Xml serializing immutable objects

If you are familiar with Domain Driven Design concepts, you probably know what a Value Object is. For those who don’t, Value Objects are objects, that describe things but have no identity, as opposed to Entities. It is also recommended that Value Object are immutable, which means that they are created with constructors and never modified, which means they only have getter properties.

That ruins it all if you need to serialize your object to xml using XmlSerializer, since it requires the classes you want to serialize to have public getters and setters.

If you try to serialize a class like this:

public class Address
{
	public Address(string city, string street, int house)
	{
		this.City = city;
		this.Street = street;
		this.HouseNumber = house;
	}

	public string City
	{
		get;
		private set;
	}

	public string Street
	{
		get;
		private set;
	}

	public int HouseNumber
	{
		get;
		private set;
	}
}

which matches the definition of Value Object, you will get InvalidOperationException saying that some (or all) of the properties are read-only.

How to solve it without exposing setter properties? Implement IXmlSerializable interface! It requires you to implement three methods:

public class Address: IXmlSerializable
{
	private Address()
	{
	}

	public Address(string city, string street, int house)
	{
		this.City = city;
		this.Street = street;
		this.HouseNumber = house;
	}

	public string City
	{
		get;
		private set;
	}

	public string Street
	{
		get;
		private set;
	}

	public int HouseNumber
	{
		get;
		private set;
	}

	#region IXmlSerializable Members

	public System.Xml.Schema.XmlSchema GetSchema()
	{
		return null;
	}

	public void ReadXml(System.Xml.XmlReader reader)
	{
		this.City = reader.ReadElementString();
		this.Street = reader.ReadElementString();
		this.HouseNumber = int.Parse(reader.ReadElementString());
	}

	public void WriteXml(System.Xml.XmlWriter writer)
	{
		writer.WriteElementString("City", this.City);
		writer.WriteElementString("Street", this.Street);
		writer.WriteElementString("HouseNumber", this.HouseNumber.ToString());
	}

	#endregion
}

You can control the way xml is written out. Also notice the private parameterless constructor – it is also a requirement of XmlSerializer (it requires a parameterless constructor, it can have any access modifier, but we use private, since we only want objects created with the main constructor, where you pass the values in). You may also want to implement IXmlSerializable explicitly, to keep your class interface clean.

I believe it’s not very fancy, but it does get the job done without violating Value Object definition. I’d be interested to see any other ways to implement this too, since I failed to find anything useful on internet. 🙂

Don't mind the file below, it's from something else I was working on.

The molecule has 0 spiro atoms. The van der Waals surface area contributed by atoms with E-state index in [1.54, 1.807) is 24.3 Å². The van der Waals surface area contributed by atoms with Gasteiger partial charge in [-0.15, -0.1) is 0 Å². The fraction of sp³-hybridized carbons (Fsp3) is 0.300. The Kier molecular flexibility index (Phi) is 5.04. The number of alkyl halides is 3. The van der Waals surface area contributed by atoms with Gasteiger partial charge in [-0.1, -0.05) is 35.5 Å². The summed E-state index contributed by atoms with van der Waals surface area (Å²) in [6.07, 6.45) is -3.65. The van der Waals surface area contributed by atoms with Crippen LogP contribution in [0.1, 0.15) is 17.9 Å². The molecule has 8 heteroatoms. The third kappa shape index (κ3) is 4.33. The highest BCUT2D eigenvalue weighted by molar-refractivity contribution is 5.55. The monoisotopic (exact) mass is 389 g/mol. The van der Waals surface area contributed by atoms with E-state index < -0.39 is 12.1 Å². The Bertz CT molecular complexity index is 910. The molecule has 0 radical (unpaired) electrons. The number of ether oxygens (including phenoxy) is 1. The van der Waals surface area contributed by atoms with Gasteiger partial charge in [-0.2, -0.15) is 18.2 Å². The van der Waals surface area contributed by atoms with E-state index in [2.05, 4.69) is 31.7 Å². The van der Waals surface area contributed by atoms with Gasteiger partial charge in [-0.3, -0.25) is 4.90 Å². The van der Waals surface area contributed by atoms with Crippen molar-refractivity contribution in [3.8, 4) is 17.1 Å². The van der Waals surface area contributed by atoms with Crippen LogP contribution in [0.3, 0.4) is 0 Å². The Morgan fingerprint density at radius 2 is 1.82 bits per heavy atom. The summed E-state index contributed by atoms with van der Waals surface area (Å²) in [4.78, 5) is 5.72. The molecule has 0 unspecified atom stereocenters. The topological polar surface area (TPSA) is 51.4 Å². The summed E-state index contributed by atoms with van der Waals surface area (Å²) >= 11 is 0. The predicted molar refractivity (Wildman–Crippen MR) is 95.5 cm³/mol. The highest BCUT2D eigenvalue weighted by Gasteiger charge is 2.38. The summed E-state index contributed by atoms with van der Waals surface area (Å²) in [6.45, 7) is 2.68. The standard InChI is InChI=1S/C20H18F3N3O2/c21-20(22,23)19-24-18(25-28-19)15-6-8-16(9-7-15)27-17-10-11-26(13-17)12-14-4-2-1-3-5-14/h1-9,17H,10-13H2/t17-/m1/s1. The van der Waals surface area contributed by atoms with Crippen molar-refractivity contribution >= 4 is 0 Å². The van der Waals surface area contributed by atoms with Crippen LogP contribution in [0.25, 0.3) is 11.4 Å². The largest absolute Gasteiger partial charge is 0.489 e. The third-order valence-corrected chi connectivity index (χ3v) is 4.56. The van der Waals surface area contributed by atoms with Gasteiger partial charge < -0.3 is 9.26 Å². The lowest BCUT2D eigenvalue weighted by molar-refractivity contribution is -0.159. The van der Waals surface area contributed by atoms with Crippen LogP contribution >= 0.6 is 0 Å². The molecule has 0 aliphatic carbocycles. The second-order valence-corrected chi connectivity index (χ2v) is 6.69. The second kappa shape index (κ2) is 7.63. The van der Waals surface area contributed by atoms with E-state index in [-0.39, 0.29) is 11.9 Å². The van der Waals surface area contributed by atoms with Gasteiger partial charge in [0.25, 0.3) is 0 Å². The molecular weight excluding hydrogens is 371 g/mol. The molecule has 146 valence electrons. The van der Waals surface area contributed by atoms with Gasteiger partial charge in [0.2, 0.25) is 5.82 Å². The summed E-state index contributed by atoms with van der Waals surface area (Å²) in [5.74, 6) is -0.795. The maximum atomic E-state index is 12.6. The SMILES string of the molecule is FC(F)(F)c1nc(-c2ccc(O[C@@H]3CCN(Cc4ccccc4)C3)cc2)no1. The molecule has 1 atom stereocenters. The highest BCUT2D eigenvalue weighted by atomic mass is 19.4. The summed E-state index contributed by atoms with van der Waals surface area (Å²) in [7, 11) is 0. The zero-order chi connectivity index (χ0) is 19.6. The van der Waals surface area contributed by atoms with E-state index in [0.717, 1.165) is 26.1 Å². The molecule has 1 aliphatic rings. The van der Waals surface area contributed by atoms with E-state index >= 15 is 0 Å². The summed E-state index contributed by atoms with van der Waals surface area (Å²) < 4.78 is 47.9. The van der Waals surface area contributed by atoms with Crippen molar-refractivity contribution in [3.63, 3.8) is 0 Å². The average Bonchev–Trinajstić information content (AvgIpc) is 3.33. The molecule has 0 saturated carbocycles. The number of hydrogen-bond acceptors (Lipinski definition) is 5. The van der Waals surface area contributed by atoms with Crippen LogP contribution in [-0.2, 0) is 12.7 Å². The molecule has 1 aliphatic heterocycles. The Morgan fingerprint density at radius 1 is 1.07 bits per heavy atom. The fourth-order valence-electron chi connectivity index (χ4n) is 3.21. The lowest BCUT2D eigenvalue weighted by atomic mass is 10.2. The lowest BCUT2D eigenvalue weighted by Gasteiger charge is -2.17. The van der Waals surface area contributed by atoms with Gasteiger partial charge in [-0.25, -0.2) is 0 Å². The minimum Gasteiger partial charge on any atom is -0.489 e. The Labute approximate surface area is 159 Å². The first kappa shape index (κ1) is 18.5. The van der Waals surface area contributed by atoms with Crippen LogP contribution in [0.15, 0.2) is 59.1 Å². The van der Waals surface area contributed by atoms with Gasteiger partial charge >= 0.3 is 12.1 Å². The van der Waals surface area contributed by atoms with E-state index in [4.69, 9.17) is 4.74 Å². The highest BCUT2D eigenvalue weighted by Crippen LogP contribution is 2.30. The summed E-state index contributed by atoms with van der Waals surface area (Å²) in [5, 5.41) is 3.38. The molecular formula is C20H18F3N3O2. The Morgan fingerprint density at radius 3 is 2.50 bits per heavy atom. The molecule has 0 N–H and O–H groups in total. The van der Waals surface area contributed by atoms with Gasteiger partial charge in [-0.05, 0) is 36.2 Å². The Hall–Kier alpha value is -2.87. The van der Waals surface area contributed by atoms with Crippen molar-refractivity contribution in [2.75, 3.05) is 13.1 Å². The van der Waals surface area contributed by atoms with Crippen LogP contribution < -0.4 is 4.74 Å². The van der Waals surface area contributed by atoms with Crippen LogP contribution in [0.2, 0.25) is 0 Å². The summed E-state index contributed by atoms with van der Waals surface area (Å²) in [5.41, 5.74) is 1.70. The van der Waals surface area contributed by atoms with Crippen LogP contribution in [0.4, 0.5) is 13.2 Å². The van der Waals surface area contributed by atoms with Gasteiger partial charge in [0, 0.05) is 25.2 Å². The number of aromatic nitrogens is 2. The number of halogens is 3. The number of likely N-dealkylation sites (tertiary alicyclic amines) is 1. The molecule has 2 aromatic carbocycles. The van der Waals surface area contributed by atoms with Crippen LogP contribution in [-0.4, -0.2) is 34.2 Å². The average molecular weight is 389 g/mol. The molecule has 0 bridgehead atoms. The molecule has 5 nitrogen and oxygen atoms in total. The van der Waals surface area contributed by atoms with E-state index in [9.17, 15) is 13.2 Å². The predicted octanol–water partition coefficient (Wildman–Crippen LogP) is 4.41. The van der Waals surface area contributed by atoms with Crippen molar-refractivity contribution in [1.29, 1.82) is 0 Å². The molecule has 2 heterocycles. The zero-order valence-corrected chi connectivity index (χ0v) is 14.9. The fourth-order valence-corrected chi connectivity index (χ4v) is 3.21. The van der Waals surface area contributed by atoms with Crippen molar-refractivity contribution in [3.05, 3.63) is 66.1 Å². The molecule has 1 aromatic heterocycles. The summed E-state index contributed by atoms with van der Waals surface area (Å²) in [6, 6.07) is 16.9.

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2 thoughts on “Xml serializing immutable objects

  1. Hello,

    In my program I needed to have members with private setters to be serialized by the webservice. I found your article and decided to try it.

    I found two problems when replicating the code. I created a test project with a webservice, a Person class and a consumer project to consume the webservice.

    The first problem I encountered was that the webservice needs the parameterless constructor to be public. Any other type of visibility resolved in an error.

    The second problem I had was when I changed the parameterless constructor to public and consumed the webservice in my test app. The result came back as a DataSet and not as the serialized object. On this site: http://support.microsoft.com/kb/815131 Microsoft reports it as a bug and says you can fix it in the generated proxy. But I don’t like that because the proxy changes every time you update the webservice. Besides that, the custom class which implements IXmlSerializable is not available in the proxy as well.

    I know your article is not about webservices, but perhaps you can indicate what I should be doing differently to make your code work with webservices.

    Kind regards,

    Michel van der Weide

  2. Hello,

    I’ve not found any decent solution to serializing IXmlSerializable objects for web services. All I found was that it’s a bad idea to use IXmlSerializable with web services.

    I think I would go with Data Transfer Objects in this case. These are dumb containers that only contain data from original object (Person class instance in your example) and no methods. It would have public getters and setters and parameterless constructor, as XmlSerializer needs.

    So when you want to transmit a Person over web service, you create a DTO from it’s data (PersonDTO) and return it. On the client side, a Person should then be created from PersonDTO, or ,if the data needs to only be shown, you can use the DTO directly.

    You can read much more about DTOs by googling if you need 🙂

    OR, another option is to write your own proxy generator. I think I’ve seen some on the web.

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